Heston Kjerstad drew professional interest as a senior at Randall High School in Amarillo, Texas in 2017. But Kjerstad didn’t believe he was ready to embark on a pro career and felt attending the University of Arkansas was best for his development.
The Seattle Mariners selected Kjerstad in the 36th round of the 2017 MLB draft. But he honored his commitment to Arkansas and the decision has paid off for him over the last three years.
Kjerstad has thrived at Arkansas and has developed into one of the top hitters and overall prospects in June’s draft class. The left-handed hitting right fielder likely will be a top-15 pick in this year’s draft.
“It’s definitely different because I’ve proven myself more than I did in high school,” Kjerstad said. “I wasn’t in high demand out of high school or anything like that. But now I kind of am because I showed what I was capable of. It’s a lot different, and it’s weird with the season ending early because at this point we still would’ve been playing.”
Kjerstad played immediately as a freshman in 2018. He experienced instant success, hitting .332 with 16 doubles, 14 home runs and 58 RBIs in 313 plate appearances. He posted similar results as a sophomore, recording a .327 batting average with 13 doubles, 17 home runs and 51 RBIs in 300 plate appearances.
In an abbreviated spring season, Kjerstad was on pace to have his best season yet. In 16 games, he totaled five doubles, six home runs and 20 RBIs in 78 plate appearances.
Kjerstad credits the consistent success to his refinement as a hitter.
“I think I have developed a lot, especially being able to come in and play right away as a freshman was huge for me to get that many at-bats,” Kjerstad said. “I feel like over time I have developed a better approach at the plate, refined my hitting, and just all around whether that’s strength and athleticism and my defense has improved.”
Kjerstad is a 6-foot-3, 205-pound left-hander hitter who projects as a middle-of-the-order bat in pro ball. He profiles as a right fielder at the next level, possessing solid arm strength.
He has above-average power to all parts of the field due to his strength and bat speed, making him one of the best power hitters in this year’s draft class.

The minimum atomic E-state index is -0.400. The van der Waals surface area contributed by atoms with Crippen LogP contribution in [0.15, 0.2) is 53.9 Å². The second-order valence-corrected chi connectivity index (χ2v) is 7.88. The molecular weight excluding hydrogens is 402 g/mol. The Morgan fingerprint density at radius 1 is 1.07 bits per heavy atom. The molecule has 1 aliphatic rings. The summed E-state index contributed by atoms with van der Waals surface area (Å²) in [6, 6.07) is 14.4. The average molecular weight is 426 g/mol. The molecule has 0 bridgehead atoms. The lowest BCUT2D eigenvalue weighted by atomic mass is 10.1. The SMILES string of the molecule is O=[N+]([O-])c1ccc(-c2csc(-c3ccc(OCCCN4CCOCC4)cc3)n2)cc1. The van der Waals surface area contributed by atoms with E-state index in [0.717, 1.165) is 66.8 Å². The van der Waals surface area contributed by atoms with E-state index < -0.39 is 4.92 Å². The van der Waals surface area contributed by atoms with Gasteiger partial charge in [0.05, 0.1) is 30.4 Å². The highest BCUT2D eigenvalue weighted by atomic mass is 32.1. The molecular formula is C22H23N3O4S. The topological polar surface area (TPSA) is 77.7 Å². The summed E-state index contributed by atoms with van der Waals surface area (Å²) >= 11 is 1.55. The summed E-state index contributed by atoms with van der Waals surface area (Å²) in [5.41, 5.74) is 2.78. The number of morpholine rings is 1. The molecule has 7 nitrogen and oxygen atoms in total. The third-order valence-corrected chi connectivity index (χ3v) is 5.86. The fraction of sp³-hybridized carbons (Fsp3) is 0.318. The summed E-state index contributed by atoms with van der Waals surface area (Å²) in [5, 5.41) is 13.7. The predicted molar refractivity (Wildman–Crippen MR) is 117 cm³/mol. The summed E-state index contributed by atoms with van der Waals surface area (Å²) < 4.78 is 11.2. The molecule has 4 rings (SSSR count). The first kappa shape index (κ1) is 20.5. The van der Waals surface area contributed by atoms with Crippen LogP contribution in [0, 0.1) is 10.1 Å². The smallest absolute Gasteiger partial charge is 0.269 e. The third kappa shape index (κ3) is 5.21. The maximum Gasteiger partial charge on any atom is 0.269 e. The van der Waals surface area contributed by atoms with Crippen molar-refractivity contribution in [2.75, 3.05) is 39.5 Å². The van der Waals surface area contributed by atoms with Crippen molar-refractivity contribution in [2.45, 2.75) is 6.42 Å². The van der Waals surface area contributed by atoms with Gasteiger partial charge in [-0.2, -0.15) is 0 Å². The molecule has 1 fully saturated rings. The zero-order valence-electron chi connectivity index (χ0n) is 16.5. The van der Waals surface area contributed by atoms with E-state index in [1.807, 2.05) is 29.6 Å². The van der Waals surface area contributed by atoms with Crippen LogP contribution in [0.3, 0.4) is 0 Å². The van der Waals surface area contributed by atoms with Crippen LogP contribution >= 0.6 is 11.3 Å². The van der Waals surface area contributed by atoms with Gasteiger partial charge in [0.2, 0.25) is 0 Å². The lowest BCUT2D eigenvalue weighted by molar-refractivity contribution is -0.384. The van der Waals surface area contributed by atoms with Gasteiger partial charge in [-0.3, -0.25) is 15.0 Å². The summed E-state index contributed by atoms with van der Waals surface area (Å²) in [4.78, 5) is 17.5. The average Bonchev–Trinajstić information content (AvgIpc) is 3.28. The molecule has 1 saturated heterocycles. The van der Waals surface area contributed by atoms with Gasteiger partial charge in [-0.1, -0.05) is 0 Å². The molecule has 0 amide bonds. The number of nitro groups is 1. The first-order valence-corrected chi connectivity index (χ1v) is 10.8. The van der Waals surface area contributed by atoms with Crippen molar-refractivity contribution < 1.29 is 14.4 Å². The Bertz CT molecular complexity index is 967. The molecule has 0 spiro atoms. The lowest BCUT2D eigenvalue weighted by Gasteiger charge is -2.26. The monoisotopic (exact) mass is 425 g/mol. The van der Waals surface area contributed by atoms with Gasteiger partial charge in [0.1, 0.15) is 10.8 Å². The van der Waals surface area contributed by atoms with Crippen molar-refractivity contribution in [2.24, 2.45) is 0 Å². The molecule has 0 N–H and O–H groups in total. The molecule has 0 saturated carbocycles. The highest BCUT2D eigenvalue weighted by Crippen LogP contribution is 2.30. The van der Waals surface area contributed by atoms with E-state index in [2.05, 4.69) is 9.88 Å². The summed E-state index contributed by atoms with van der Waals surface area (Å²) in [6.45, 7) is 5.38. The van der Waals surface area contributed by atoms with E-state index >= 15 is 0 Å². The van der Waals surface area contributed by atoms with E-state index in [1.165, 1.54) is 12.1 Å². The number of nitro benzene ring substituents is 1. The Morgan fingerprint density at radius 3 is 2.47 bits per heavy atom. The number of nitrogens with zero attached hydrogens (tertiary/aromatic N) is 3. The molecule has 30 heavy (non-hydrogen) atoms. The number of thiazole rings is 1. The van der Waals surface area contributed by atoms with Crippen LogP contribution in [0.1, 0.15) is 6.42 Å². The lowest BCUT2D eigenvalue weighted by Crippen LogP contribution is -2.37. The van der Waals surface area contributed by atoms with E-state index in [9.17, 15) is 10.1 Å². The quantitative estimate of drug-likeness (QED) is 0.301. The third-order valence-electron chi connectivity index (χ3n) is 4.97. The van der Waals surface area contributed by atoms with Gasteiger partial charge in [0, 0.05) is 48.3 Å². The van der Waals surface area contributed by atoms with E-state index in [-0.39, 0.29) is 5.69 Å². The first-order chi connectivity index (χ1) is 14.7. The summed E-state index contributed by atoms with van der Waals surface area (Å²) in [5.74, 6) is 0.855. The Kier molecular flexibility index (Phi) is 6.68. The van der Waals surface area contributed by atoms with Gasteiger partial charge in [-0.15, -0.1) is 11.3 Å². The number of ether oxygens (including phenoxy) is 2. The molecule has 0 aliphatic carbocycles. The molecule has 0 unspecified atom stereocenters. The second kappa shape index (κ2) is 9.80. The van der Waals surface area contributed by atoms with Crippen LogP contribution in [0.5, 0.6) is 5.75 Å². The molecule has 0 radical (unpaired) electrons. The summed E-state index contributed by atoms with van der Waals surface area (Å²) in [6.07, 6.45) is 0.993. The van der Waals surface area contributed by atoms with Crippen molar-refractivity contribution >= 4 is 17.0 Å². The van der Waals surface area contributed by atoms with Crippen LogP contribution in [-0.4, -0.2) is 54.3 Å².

“I would say my hitting and my ability to hit for power to all parts of the field are my biggest strengths,” Kjerstad said. “That’s a pretty rare characteristic to have. There are guys who hit to power to the pull side but not too many can go left field, center and right field. That’s pretty rare.”
Throughout his collegiate career, Kjerstad has featured an aggressive approach that tends to lead to strikeouts. He struck out 129 times compared to 54 walks drawn in 691 plate appearances throughout his collegiate career at Arkansas.
Over the last year, Kjerstad has focused on improving his approach at the plate. Regardless of his hitting mechanics, which consists of a swing with a big hand circle load, he believes a change in mentality can help him improve his strikeout-to-walk ratio.
“I’m still really focused on my plate disciple because I feel like that’s the biggest part of the game,” Kjerstad said. “I feel if I show up to the park and have good plate discipline, that it’ll just help me have better at-bats.”
Arkansas has advanced to the College World Series in each of Kjerstad’s three collegiate seasons. The Razorbacks were one out away from winning the College World Series in 2018 but allowed Oregon State to come back to win Game 2 and prevail in the decisive third game. They posted a 105-46 record in the last three years.
Kjerstad has played a significant role in Arkansas’ success the last three years. He also proved he could perform against elite competition and is thankful for the development he’s made in his time at Arkansas.
“I knew if I came to the SEC and played the way I knew how then that would be against the best competition in the country,” Kjerstad said. “I don’t know who wouldn’t want to come to play at Baum-Walker Stadium. It’s been unreal. It’s been one of the more fun things I’ve been a part of for baseball with having fans like that.”
Read more stories on top 2020 MLB draft prospects here.
Dan Zielinski III has covered the MLB draft for five years. He’s interviewed 191 of the top draft prospects in that period, including three No. 1 overall picks. Multiple publications, including Baseball America, USA Today and The Arizona Republic, have quoted his work, while he’s appeared on radio stations as a “MLB draft expert.” Follow him on Twitter @DanZielinski3.